The fate and transport of fine-grained sediment is crucial for understanding of the development and evolution of lowland, coastal, and nearshore environments. My research investigates the physical and chemical controls on the aggregation of suspended sediment in rivers as they approach the ocean, and their subsequent effects on the morphology and composition of deltas built by the deposition of those aggregates
The broad aim of my research is evaluating how the physical processes of rivers and deltas shape the surface of Earth. Currently, my research is examining modern sedimentation processes of the Selenga River Delta, Lake Baikal, Russia. In particular, I am exploring the interaction between basin subsidence and the dispersal of gravel, with the aim to couple modern sediment transport processes, as influenced by tectonics, to the construction of basin stratigraphy.
The Yellow River is an end-member fluvial system as it is characterized by very suspended sediment concentrations, variable water discharge over annual and decadal timescales, and significant anthropogenic influences. In the lower reaches of the Lower Yellow River, the unique characteristics of the river combine to produce rapid channel bed aggradation that results in frequent overbank flooding and river avulsions. My research seeks to advance the science regarding long-term fluvial-deltaic evolution through comprehensive numerical models of the Yellow River and detailed field observations. A broad aim of this research is to forward model delta growth for sustainable river-engineering practices, and therefore there is application to management of deltaic landscapes globally.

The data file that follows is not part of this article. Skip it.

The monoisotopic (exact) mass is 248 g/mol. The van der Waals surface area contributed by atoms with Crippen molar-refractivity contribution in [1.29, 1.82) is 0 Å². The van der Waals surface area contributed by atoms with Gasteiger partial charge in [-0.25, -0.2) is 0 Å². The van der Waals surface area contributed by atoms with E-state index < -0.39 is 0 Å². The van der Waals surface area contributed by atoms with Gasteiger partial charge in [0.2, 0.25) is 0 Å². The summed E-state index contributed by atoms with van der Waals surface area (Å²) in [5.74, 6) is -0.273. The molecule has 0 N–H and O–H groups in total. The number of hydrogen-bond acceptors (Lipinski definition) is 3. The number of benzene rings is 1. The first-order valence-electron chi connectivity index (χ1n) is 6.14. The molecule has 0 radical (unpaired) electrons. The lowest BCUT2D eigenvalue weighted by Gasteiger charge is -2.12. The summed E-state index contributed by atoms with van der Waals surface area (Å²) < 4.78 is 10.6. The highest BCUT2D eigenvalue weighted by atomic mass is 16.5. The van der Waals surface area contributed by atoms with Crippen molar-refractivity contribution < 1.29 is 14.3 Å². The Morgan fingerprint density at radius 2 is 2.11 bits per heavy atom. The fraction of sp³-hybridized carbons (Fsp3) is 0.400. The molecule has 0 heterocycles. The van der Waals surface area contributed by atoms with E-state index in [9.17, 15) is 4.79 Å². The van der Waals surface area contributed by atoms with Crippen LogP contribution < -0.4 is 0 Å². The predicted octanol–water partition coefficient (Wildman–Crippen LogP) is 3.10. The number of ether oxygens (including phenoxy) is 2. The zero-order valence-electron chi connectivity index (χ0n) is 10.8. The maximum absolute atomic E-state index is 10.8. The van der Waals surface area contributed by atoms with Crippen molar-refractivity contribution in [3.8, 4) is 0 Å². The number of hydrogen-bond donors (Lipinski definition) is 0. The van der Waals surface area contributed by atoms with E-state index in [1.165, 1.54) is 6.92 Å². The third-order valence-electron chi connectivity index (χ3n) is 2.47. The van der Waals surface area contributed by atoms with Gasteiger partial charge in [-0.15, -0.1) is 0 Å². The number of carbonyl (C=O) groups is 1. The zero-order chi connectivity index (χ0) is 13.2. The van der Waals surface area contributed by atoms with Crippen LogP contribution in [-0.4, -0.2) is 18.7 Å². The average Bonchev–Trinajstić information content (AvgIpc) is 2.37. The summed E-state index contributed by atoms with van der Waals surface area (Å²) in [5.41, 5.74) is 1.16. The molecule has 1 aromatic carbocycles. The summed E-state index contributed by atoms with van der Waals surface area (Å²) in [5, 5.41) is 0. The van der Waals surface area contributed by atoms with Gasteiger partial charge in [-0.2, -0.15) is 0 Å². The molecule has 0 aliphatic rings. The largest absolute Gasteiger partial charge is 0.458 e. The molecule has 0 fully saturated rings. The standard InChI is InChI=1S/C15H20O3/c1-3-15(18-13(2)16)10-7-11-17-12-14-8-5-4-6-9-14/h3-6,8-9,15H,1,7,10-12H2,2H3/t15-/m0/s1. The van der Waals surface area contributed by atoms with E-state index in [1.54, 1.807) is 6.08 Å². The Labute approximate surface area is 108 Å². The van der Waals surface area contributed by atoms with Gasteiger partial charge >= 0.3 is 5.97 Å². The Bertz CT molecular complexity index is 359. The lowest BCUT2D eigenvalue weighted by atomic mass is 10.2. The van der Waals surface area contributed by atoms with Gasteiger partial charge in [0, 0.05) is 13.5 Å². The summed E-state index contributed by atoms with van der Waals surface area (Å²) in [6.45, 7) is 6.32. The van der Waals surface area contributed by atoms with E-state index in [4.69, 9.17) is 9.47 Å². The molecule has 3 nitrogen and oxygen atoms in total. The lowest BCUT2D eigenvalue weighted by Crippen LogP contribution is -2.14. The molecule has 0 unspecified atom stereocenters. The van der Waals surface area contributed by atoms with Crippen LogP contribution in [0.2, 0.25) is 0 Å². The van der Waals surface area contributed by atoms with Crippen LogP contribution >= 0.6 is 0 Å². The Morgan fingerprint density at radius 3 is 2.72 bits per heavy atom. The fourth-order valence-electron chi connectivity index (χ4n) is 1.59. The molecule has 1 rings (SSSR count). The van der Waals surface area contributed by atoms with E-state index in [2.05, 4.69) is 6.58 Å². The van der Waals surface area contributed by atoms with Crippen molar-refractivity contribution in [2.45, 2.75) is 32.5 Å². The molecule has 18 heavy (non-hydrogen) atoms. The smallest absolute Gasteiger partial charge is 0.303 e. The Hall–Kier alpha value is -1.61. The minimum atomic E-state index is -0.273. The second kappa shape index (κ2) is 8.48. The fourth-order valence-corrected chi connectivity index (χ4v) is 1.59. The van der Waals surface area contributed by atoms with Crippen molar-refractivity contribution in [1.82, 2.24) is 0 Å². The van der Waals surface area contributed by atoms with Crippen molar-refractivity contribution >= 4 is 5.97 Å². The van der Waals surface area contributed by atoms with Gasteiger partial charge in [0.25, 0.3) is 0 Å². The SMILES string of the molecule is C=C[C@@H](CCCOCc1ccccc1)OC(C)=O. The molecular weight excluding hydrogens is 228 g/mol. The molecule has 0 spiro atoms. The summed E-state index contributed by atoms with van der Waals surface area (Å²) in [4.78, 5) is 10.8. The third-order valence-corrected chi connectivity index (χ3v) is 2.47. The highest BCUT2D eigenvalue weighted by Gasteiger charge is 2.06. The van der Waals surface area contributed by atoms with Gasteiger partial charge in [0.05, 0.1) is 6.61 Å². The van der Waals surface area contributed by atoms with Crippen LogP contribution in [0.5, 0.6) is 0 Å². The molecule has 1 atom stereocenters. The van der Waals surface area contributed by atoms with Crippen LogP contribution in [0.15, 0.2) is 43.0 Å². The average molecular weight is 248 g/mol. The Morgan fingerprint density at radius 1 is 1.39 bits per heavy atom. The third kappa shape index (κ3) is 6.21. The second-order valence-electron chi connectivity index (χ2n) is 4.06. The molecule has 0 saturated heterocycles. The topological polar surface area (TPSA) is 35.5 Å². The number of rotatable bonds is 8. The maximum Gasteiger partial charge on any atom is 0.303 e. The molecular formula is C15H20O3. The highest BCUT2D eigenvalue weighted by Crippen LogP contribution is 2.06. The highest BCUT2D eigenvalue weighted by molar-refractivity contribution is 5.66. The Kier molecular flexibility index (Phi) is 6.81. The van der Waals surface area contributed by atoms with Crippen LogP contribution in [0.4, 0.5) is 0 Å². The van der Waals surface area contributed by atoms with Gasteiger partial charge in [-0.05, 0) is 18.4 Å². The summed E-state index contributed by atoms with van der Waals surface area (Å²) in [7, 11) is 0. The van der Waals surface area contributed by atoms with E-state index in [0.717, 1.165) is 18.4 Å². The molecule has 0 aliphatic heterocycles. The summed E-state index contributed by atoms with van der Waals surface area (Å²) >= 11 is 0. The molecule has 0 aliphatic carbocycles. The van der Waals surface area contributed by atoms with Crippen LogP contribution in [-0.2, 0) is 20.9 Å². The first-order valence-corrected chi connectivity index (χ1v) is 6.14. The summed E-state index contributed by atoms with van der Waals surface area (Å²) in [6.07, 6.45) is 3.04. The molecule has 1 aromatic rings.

The filling history of Carboniferous Shannon Basin (Co. Clare, Ireland) remains mysterious in terms of the relationship between sediment transport mechanics and the resulting stratigraphy despite research for over half a century. I aim to address this gap in our understanding short term (1-100 year time scale) morphodynamics and long term (1000-1000000 year) basin filling mechanisms by combining numerical modeling and field data, so to test the hypothesis that “fluid hydrodynamics of the PRESENT is the KEY to the stratigraphy of the PAST”.
I am broadly interested in how small-scale mechanisms manifest and control larger scale processes in river systems, in particular how grain-scale processes ultimately manifest as fractal river planform geometries. I’m also interested in how large-scale drivers like climate change manifest as changes in local scale river processes.
My research focuses on the processes that shape modern coastal systems. My current research investigates the evolution of abandoned deltaic lobes and distributary channels on the Huanghe (Yellow River), China.
Inanimate Field Assistant
Department of Earth, Environment and Planetary Sciences
Visiting Scholars and Collaborators
Department of Civil and Environmental Engineering